–          When seeking policy change, you would explicitly think about the broader normative and collective aspects, rather than just seeking a quick campaign win

jubilee 2000I’m not entirely convinced by all this – policy change on issues such as tax and spend, or regulating over-powerful players, is vital in creating an environment in which collective action can flourish. But there is something there. The last point has cropped up in my discussions with Anna Macdonald on our case study on the global campaign for an Arms Trade Treaty. I was struck by the lack of engagement with faith groups (apart from getting Desmond Tutu to sign stuff, but while welcome, doesn’t really constitute an institutional engagement).

The contrast with the Jubilee 2000 debt campaign (right) is striking – given its subject matter, the ATT work could have been based on religious teachings and put down deep roots in faith organizations. That would have been longer and more cumbersome, and you might respond ‘hey, we got the treaty, so what’s your problem?’ But Matthew’s post points to a possible consequence – what happens next? What will decide whether the campaign leads to real changes in attitudes and practices among leaders and populations? I wonder whether the campaign could have prepared better for this stage by thinking about collective impact and normative shift, and designing the campaign around that as well as working the corridors of power in search of a new policy instrument (which they did brilliantly, of course).

Over to you.

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12 Responses to “Which is more important – changing policies, or changing social norms and behaviours (and how are they connected)?”
  1. Søren

    This is a very important conversation to have, given past and present excessive preoccupation with capital P Politics, but, I’m not a huge fan of how you’re presenting it. Isn’t it a bit like asking: Which is more important on a bicycle? Wheels, pedals or handlebars?

    Btw, this post, along with some of your recent ones made me think of Adrian Leftwich’s chapter “Thinking politically: On the politics of Politics” in “What is politics” from 2004. Whether we want to talk politics or what we consider important or productive have a lot to do with how we think of politics.

    • Duncan Green

      I know what you mean Soren (i.e it shouldn’t be either/or between changing norms and changing policies), but there is a question of priority which matters. Are we changing targetting norms in order to change policy or vice versa? If we have £50 to improve our bike, do we spend it on state of the art handlebars, or new wheels? Legitimate question, surely?

      • Søren

        Absolutely. But your question then is ‘Which is lacking attention …’, no?
        I know this might sound pedantic but I think the widespread tendency for this ‘which is more important’, ‘what causes what’ etc. is really unhelpful. E.g. think of the qualitative vs quantitative debate.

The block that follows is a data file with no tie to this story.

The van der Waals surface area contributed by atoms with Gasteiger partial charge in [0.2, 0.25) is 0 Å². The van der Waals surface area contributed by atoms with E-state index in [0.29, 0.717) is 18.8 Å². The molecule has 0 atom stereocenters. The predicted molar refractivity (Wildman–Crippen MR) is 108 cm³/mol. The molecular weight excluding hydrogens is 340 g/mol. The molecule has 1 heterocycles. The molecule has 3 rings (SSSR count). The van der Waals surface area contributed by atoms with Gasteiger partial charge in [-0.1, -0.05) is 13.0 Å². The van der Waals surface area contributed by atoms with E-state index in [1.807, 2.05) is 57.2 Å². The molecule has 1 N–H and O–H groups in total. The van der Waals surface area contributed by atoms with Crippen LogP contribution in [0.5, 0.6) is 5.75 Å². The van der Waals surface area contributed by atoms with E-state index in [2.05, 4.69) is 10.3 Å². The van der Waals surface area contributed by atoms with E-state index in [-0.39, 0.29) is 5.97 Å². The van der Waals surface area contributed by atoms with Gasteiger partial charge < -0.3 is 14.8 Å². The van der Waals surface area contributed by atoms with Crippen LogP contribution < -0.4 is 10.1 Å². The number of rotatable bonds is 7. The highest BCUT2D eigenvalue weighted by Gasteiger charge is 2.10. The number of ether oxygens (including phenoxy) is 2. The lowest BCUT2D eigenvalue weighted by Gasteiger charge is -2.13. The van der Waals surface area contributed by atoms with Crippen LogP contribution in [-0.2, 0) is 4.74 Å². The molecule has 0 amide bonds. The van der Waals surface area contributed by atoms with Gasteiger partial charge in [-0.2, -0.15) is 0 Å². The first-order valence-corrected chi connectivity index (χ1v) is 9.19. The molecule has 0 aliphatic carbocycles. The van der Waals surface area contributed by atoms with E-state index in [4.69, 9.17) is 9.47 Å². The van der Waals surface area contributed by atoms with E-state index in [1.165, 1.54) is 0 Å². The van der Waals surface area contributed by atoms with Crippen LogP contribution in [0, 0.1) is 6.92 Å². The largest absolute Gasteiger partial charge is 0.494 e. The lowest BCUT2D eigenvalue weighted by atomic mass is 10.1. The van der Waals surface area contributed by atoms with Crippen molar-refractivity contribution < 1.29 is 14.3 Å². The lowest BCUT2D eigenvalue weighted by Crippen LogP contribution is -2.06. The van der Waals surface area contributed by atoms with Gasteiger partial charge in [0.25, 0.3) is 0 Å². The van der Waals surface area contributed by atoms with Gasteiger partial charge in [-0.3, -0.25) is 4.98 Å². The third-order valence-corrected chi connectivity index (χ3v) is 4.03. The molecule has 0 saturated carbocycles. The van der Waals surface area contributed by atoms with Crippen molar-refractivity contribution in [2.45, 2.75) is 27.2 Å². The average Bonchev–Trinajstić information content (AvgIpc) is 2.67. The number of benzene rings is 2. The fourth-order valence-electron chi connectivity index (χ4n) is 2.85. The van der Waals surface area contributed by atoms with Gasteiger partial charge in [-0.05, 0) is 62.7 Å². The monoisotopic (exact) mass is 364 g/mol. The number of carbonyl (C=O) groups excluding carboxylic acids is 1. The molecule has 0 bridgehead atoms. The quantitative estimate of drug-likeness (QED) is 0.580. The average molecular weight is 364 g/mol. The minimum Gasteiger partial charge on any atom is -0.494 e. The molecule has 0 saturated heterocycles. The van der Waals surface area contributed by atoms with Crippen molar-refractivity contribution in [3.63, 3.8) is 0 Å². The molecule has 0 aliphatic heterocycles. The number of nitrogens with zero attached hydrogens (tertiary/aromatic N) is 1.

It frames the debate within an interventionist mindset – rather than encouraging context specific analytical thinking.

  2. Sue W

    I don’t think its one of the other, as you say, policy change is needed for regulation and to improve and protect collective action, for example. But incremental policy change will only get us so far, and that a bigger shift in world view, social norms, values and beliefs is required to get the more significant changes in policies, institutions and societies that is needed. Systems theory specialists such as Donella Meadows suggest that paradigm shifts are brought about by: 1) persistent highlighting of what is wrong in the current model, and 2) articulation of a clear, inspiring alternative. Political elites still have a role to play, but so too do individuals, families, community leaders, business leaders and, as you mention, faith groups. Another way of understanding system change is to see it as the destabilising of the pillars that perpetuate the status quo to allow for different or better models to replace it.

    It is unlikely that a few individuals, however bright, will be able to ‘solve’ the big challenges that we face in development. We’ve been wrestling with this at Tearfund and want to see how we can better harness the power and possibility offered by the church and a movement of many, many people, based on a groundswell of public support for change.

  3. Jonathan

    Sue, that sounds very interesting. The church could lead change if it can work out how to agree within itself and overcome its image problems – being in the news for all the wrong reasons in recent years. How can your organisation get the church to listen to what people want? And what if “people” don’t want things that the church wants?

  4. Sam Gardner

    I could not agree more with Sue, it is indeed very anglo-saxon, the idea that laws are relevant. Law becomes practice only when “sufficiently” supported. (sufficiently can be by a vocal minority alone, or only by the elites).

    But on the other side, policy change is also an advocacy tool for gaining more support.